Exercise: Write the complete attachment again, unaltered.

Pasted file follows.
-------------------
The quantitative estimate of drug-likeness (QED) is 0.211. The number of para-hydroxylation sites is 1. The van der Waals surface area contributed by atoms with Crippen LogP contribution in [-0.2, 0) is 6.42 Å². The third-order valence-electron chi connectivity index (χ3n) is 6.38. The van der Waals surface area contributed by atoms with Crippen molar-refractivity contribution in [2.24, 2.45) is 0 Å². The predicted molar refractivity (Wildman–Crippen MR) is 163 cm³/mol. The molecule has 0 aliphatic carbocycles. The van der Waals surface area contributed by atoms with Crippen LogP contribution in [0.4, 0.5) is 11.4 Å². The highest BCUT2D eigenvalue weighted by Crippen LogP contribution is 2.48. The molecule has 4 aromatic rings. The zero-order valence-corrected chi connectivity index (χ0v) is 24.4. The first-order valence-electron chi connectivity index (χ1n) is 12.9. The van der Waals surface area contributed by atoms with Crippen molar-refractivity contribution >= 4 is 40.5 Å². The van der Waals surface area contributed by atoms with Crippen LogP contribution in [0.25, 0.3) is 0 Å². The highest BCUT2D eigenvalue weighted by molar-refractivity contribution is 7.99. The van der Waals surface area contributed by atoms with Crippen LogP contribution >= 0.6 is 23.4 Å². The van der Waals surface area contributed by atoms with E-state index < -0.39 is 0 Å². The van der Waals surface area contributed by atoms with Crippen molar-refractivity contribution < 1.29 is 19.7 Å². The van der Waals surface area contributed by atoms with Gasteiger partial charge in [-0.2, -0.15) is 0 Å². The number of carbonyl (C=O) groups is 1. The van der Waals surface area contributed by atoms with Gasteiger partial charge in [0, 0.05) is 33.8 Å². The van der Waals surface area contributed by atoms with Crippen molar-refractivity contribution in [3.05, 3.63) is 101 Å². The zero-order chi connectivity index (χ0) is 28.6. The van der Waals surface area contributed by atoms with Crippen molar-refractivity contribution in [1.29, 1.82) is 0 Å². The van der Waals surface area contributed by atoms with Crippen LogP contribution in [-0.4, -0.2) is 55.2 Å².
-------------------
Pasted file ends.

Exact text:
The quantitative estimate of drug-likeness (QED) is 0.211. The number of para-hydroxylation sites is 1. The van der Waals surface area contributed by atoms with Crippen LogP contribution in [-0.2, 0) is 6.42 Å². The third-order valence-electron chi connectivity index (χ3n) is 6.38. The van der Waals surface area contributed by atoms with Crippen molar-refractivity contribution in [2.24, 2.45) is 0 Å². The predicted molar refractivity (Wildman–Crippen MR) is 163 cm³/mol. The molecule has 0 aliphatic carbocycles. The van der Waals surface area contributed by atoms with Crippen LogP contribution in [0.4, 0.5) is 11.4 Å². The highest BCUT2D eigenvalue weighted by Crippen LogP contribution is 2.48. The molecule has 4 aromatic rings. The zero-order valence-corrected chi connectivity index (χ0v) is 24.4. The first-order valence-electron chi connectivity index (χ1n) is 12.9. The van der Waals surface area contributed by atoms with Crippen molar-refractivity contribution >= 4 is 40.5 Å². The van der Waals surface area contributed by atoms with Crippen LogP contribution in [0.25, 0.3) is 0 Å². The highest BCUT2D eigenvalue weighted by molar-refractivity contribution is 7.99. The van der Waals surface area contributed by atoms with Crippen LogP contribution >= 0.6 is 23.4 Å². The van der Waals surface area contributed by atoms with E-state index < -0.39 is 0 Å². The van der Waals surface area contributed by atoms with Crippen molar-refractivity contribution < 1.29 is 19.7 Å². The van der Waals surface area contributed by atoms with Gasteiger partial charge in [-0.2, -0.15) is 0 Å². The number of carbonyl (C=O) groups is 1. The van der Waals surface area contributed by atoms with Gasteiger partial charge in [0, 0.05) is 33.8 Å². The van der Waals surface area contributed by atoms with Crippen molar-refractivity contribution in [3.05, 3.63) is 101 Å². The zero-order chi connectivity index (χ0) is 28.6. The van der Waals surface area contributed by atoms with Crippen molar-refractivity contribution in [1.29, 1.82) is 0 Å². The van der Waals surface area contributed by atoms with Crippen LogP contribution in [-0.4, -0.2) is 55.2 Å².